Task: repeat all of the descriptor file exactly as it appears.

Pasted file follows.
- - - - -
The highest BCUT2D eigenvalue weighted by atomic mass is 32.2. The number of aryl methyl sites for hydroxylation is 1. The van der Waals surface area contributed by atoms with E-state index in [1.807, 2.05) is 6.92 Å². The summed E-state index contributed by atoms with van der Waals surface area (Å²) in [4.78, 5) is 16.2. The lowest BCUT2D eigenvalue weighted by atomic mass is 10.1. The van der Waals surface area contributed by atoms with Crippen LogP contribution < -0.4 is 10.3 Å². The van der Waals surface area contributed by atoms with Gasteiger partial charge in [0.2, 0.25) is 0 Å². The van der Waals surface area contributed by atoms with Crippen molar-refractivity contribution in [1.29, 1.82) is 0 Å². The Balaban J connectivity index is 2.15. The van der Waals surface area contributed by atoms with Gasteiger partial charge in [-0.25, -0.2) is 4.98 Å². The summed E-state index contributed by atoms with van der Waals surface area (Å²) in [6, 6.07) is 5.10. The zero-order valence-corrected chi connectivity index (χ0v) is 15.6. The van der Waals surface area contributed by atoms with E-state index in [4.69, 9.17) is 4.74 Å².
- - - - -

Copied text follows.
The highest BCUT2D eigenvalue weighted by atomic mass is 32.2. The number of aryl methyl sites for hydroxylation is 1. The van der Waals surface area contributed by atoms with E-state index in [1.807, 2.05) is 6.92 Å². The summed E-state index contributed by atoms with van der Waals surface area (Å²) in [4.78, 5) is 16.2. The lowest BCUT2D eigenvalue weighted by atomic mass is 10.1. The van der Waals surface area contributed by atoms with Crippen LogP contribution < -0.4 is 10.3 Å². The van der Waals surface area contributed by atoms with Gasteiger partial charge in [0.2, 0.25) is 0 Å². The van der Waals surface area contributed by atoms with Crippen molar-refractivity contribution in [1.29, 1.82) is 0 Å². The Balaban J connectivity index is 2.15. The van der Waals surface area contributed by atoms with Gasteiger partial charge in [-0.25, -0.2) is 4.98 Å². The summed E-state index contributed by atoms with van der Waals surface area (Å²) in [6, 6.07) is 5.10. The zero-order valence-corrected chi connectivity index (χ0v) is 15.6. The van der Waals surface area contributed by atoms with E-state index in [4.69, 9.17) is 4.74 Å².